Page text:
Table of Contents
Oops, Titan Does it Again
You know, at least they keep trying. Eventually they get it right. I’ve got to give them an A for effort.
(the video was removed by its creator)
This is a video of their Hefty Bench.
Titan got back to him and is sending him a replacement leg that should fit right. But another person in this reddit thread said they ran into the same problem. If you have a problem like this, don’t just let it go. Tell them, and most likely they’ll look into it and fix it.
Ironmaster Made Micro Plates
I usually tell people to use PlateMates on their Ironmaster dumbbells to get the 1.25lb increments:
This works okay. Each magnet is 1.25lb so you have to use only 1 per dumbbell, making them a little unbalanced towards one end.
Good news! Ironmaster made some micro plates…
They’re 1.25lb each, so it’s the same basic idea as the Platemates, but cheaper, and the plates slide into the dumbbell instead of sticking out like the PlateMates. This minimizes the unbalanced effect of using 1 plate.
The Horrible Condition of New Eleiko Bumper Plates
I got a great email from someone who recently bought a set of new Eleiko training bumpers and an Eleiko bar to rant about how they were littered with defects and damage. Nothing to do with me, except he was wanting to buy some dumbbells from me and warned me that I better not send him junk like this (Thanks for the warning! See ya!).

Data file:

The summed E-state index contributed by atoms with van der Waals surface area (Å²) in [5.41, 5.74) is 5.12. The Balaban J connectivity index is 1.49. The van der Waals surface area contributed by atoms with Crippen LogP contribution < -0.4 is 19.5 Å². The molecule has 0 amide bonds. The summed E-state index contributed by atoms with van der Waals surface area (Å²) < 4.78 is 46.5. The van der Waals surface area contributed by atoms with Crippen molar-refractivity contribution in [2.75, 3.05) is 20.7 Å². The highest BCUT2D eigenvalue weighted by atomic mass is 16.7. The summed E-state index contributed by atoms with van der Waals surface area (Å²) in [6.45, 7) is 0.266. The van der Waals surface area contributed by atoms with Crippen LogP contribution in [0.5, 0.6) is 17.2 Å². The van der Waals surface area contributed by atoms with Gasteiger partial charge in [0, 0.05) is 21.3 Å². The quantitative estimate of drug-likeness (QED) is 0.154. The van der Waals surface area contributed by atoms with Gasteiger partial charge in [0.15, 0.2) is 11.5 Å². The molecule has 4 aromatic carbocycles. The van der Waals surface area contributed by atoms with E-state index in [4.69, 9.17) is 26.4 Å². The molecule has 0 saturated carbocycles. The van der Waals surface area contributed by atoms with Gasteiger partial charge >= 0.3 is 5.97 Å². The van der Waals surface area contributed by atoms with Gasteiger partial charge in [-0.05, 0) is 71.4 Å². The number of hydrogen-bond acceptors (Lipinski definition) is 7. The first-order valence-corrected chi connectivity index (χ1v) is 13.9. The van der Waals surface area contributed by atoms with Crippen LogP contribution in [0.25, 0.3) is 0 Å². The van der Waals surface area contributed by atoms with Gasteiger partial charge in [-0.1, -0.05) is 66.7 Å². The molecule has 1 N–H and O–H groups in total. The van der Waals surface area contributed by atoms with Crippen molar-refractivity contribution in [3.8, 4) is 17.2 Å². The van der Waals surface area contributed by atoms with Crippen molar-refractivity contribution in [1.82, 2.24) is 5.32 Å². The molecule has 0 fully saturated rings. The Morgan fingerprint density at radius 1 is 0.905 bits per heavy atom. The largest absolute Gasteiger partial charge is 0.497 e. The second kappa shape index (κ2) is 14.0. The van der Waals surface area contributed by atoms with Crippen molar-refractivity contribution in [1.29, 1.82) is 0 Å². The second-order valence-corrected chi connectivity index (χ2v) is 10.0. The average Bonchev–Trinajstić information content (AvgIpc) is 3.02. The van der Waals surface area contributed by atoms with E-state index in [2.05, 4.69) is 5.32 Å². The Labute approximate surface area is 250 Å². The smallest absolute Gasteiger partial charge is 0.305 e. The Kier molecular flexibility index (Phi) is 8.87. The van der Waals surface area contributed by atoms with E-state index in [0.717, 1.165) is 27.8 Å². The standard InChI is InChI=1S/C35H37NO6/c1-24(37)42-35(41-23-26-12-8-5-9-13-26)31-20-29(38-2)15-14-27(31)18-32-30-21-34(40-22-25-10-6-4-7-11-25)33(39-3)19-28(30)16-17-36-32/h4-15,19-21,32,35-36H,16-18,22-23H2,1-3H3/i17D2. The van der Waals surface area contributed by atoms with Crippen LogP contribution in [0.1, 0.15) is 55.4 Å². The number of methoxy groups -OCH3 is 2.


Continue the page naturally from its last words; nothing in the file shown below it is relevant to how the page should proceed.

If you look closely you can see a little ding in one ridge of the bar’s knurling, and some light scuffing to the mirror finish of the bumper plate hub.
Folks, this stuff is meant to be banged around mercilessly. Rust is bad. Paint rubbing off is bad. But the pics above are about as close to works of art as you’re going to see in gym equipment. Stock photos that make equipment look flawless are about as real as supermodels in skin care advertisements.
If you don’t like what you’re looking at, you’re gonna hate what some of us do with chalk, or the unsightly marring that a bead of sweat makes on that mirror finish of the bumper as it rolls down.
Anyway, to end the story, he contacted Eleiko, who told him nothing was wrong with his stuff (and that he’s insane).
OCD diagnoses aside, let’s move to the Boneyard, the place where normal people shop…
Boneyard OSO Collars
Rogue has these at 30% off while they last. People love the OSO collars. 4.8 star reviews on Rogue’s site.
The Boneyard is Rogue’s pile of used or slightly defective products. When I say defective, this usually means slight scratches, coloring errors, things like that. They’re perfectly functional but can’t be sold as “new” or they would get complaints.
2×3 or 3×3 Rack?
Good discussion on bodybuilding.com about how the size of the uprights affects stability and bar re-racking. I’ll just link to it. I hadn’t planned on going over so many topics this month!
And as far as 3×3 racks go, Rogue has been busy…
Version 3.0 of the Rogue RML-490C Released
This has been one of Rogue’s most popular racks of all time.
The two main improvements that stand out to me in the upgraded design are the addition of numbered holes on the uprights and an option for safety straps so that you don’t have to get the rack with safety bars and buy the safety straps separately.